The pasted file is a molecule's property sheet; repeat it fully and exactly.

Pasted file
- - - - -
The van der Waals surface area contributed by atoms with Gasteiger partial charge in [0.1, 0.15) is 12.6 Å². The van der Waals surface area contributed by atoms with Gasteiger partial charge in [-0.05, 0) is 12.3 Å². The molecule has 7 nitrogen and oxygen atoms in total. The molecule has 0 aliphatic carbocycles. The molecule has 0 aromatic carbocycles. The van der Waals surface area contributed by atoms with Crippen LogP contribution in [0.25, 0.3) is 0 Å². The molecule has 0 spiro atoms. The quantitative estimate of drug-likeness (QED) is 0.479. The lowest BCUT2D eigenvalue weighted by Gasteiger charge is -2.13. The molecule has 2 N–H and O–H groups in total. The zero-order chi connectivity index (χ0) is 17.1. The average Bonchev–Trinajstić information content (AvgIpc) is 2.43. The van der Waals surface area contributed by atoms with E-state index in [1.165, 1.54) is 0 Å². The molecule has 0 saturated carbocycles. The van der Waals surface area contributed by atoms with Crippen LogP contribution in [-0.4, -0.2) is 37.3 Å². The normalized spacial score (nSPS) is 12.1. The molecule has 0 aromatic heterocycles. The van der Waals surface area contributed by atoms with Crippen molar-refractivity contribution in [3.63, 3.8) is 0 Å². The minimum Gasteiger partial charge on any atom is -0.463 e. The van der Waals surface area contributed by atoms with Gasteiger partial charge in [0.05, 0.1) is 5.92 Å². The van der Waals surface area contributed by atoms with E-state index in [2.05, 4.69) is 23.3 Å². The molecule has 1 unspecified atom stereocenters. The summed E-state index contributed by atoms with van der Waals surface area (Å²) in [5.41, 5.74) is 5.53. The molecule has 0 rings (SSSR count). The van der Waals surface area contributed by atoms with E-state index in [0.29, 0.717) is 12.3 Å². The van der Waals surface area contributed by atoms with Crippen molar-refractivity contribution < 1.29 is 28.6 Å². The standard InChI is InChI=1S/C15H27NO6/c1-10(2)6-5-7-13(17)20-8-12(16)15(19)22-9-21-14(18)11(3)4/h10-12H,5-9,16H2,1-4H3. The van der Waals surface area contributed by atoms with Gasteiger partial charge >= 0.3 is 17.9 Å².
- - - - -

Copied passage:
The van der Waals surface area contributed by atoms with Gasteiger partial charge in [0.1, 0.15) is 12.6 Å². The van der Waals surface area contributed by atoms with Gasteiger partial charge in [-0.05, 0) is 12.3 Å². The molecule has 7 nitrogen and oxygen atoms in total. The molecule has 0 aliphatic carbocycles. The molecule has 0 aromatic carbocycles. The van der Waals surface area contributed by atoms with Crippen LogP contribution in [0.25, 0.3) is 0 Å². The molecule has 0 spiro atoms. The quantitative estimate of drug-likeness (QED) is 0.479. The lowest BCUT2D eigenvalue weighted by Gasteiger charge is -2.13. The molecule has 2 N–H and O–H groups in total. The zero-order chi connectivity index (χ0) is 17.1. The average Bonchev–Trinajstić information content (AvgIpc) is 2.43. The van der Waals surface area contributed by atoms with E-state index in [1.165, 1.54) is 0 Å². The molecule has 0 saturated carbocycles. The van der Waals surface area contributed by atoms with Crippen LogP contribution in [-0.4, -0.2) is 37.3 Å². The normalized spacial score (nSPS) is 12.1. The molecule has 0 aromatic heterocycles. The van der Waals surface area contributed by atoms with Crippen molar-refractivity contribution in [3.63, 3.8) is 0 Å². The minimum Gasteiger partial charge on any atom is -0.463 e. The van der Waals surface area contributed by atoms with Gasteiger partial charge in [0.05, 0.1) is 5.92 Å². The van der Waals surface area contributed by atoms with E-state index in [2.05, 4.69) is 23.3 Å². The molecule has 1 unspecified atom stereocenters. The summed E-state index contributed by atoms with van der Waals surface area (Å²) in [5.41, 5.74) is 5.53. The molecule has 0 rings (SSSR count). The van der Waals surface area contributed by atoms with E-state index in [0.29, 0.717) is 12.3 Å². The van der Waals surface area contributed by atoms with Crippen molar-refractivity contribution < 1.29 is 28.6 Å². The standard InChI is InChI=1S/C15H27NO6/c1-10(2)6-5-7-13(17)20-8-12(16)15(19)22-9-21-14(18)11(3)4/h10-12H,5-9,16H2,1-4H3. The van der Waals surface area contributed by atoms with Gasteiger partial charge >= 0.3 is 17.9 Å².